The ODOMT Factor
Written by Jeffrey R. Waggoner, MD   
Dr. Jeff Wagonner 

My niece’s roommate is about to graduate from medical school. She’s struggling with the choice of specialties. Her father is a successful, very busy family practitioner. At one time, she had planned on joining his practice, but it was purchased by a medical school. Now, she’s not so sure about family practice.

She’s worried that family practice is about to become obsolete—about to vanish, like the Leaping Grey Dormouse—gone, extinct. She says that her medical school experience has suggested that all medical care will be delivered by specialists.

I have talked to her and tried to convince her that this should not be a concern. I fear I was ineffective. I didn’t want to appear biased. If I remember correctly, I spent most of the conversation stammering, fighting off the urge to say, in an inappropriately loud tone of voice, “ARE YOU KIDDING ME? What about ODOMT?”

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Specialists could never deliver primary care because of the, “Oh Doc, one more thing” (ODOMT) factor.

Many reasons have been studied for doctors’ choice of specialties. These have included gender, concerns about quality of life, peer pressure, and perceived income. The nitty-gritty of people’s skills has been more difficult to assess. The fighter pilot self-confidence that allows a good cardiovascular surgeon to make cool, rational decision when a surgical field is suddenly obscured by a tsunami of blood is difficult to quantitate. So is the patience and tolerance of a good psychotherapist.

No one has even considered the ODOMT factor. For those of you unfamiliar with primary care, this is the predilection of patients to obscure the real reason for an office visit until doctors have their hands on the doorknob at the end of an appointment. It is a frustrating, schedule-busting characteristic of a patient who is either embarrassed by a problem or frightened to death.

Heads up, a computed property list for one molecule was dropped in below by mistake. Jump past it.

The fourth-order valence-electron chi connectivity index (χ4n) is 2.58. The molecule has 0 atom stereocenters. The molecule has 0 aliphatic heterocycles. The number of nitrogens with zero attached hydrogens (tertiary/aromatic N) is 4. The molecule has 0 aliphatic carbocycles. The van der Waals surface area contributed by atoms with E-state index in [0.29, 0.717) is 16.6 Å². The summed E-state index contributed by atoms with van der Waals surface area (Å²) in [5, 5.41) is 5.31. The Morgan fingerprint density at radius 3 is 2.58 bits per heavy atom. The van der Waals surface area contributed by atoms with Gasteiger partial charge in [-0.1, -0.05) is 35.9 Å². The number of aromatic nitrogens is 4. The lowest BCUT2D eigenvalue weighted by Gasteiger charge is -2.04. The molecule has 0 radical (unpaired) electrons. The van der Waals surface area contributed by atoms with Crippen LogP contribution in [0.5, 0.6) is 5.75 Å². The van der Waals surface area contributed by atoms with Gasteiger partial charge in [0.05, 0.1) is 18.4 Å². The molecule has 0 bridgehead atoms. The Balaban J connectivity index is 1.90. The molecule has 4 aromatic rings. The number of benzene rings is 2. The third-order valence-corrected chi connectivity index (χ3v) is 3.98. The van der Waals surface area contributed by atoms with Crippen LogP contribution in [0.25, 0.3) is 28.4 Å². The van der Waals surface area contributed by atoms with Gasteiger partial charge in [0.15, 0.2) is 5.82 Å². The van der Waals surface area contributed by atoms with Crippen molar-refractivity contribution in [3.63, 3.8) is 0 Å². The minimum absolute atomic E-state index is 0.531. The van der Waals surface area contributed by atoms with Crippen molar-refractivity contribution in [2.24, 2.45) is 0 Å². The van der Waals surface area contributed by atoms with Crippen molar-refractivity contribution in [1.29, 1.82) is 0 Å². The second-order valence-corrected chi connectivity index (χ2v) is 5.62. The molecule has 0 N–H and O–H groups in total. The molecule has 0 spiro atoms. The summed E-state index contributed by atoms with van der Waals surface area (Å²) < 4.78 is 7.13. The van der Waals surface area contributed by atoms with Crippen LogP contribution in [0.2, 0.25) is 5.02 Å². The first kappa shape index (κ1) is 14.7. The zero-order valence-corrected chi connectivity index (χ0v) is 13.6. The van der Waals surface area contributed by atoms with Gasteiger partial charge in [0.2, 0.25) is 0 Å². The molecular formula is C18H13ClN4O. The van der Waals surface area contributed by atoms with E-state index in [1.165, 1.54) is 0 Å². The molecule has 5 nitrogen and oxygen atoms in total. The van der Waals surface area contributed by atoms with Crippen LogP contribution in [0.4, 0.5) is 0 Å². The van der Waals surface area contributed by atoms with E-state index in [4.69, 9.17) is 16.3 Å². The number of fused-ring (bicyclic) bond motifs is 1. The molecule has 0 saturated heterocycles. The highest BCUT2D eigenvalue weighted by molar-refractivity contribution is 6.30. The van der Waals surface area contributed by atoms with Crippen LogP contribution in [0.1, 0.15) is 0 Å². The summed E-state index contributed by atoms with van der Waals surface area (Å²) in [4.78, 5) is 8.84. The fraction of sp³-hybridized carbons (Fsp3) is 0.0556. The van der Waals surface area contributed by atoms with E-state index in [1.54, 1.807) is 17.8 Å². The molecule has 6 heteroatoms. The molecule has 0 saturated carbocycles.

ODOMT complaints run the gamut from, “Does chest pain ever mean anything serious?” to “I got this really painful thing on my butt.” The ability to handle the frustration engendered by the ODOMT factor is one of the things that defines excellence in primary care.

In truth—it’s also a skill typically lacking in specialists.

The reasons that it’s lacking are many. First of all, many doctors choose specialties because they are aware that they do lack this skill. That fighter pilot cardiovascular surgeon? Cool in a surgical crisis, hardly cool when facing an ODOMT question.

Secondly, specialists have the built-in TNMAS means of ignoring an ODOMT question. Oh—TNMAS is the acronym for, “That’s not my area. Sorry.” With that sort of expiation, most specialists can leave patients with ODOMT questions hanging on their lips and feel absolutely no guilt. If they do feel guilt, they can always add SYFD (See your Family Doctor.)

Unfortunately, tolerance of the ODOMT factor is crucial but little appreciated. There are times when good care even requires an ODOMT provocation.

I recall a patient of mine who had presented with a strange kind of back pain. It defied my understanding, and she refused muscle relaxants and even an excuse for work. With my hand on the doorknob, I dredged up one more question, “How you sleeping?”

When she said she was awakening at three every morning, I made a rather precipitous leap and asked her if she was suicidal. She related to me the fact that she had a forty-five caliber pistol on the seat of her car and planned to use it on herself in my parking lot.


We moved her to our coffee area and my MA sat with her until we arranged hospitalization. There was indeed a pistol on the seat of her car.


Perhaps my niece’s roommate is correct. Perhaps health care will continue to devalue tolerance of the ODOMT factor. If so, patients will greatly suffer, and specialists will be asked to develop a skill they would rather not develop.

Anyone recently seen a Leaping Grey Dormouse?

About the Author

J.R. Waggoner, M.D. practiced family medicine for thirty years in Aurora, Colorado. He also worked as a consultant and herded cats as the managing general partner of a general partnership of physicians. Three years ago, he left his practice to study health care policy and write. During his time away from clinical work, he has written two books and worked as a Senior Clinical Content Specialist and freelance writer.

His current book Medical Metamorphosis: The three step cure for America's health care crisis is available at

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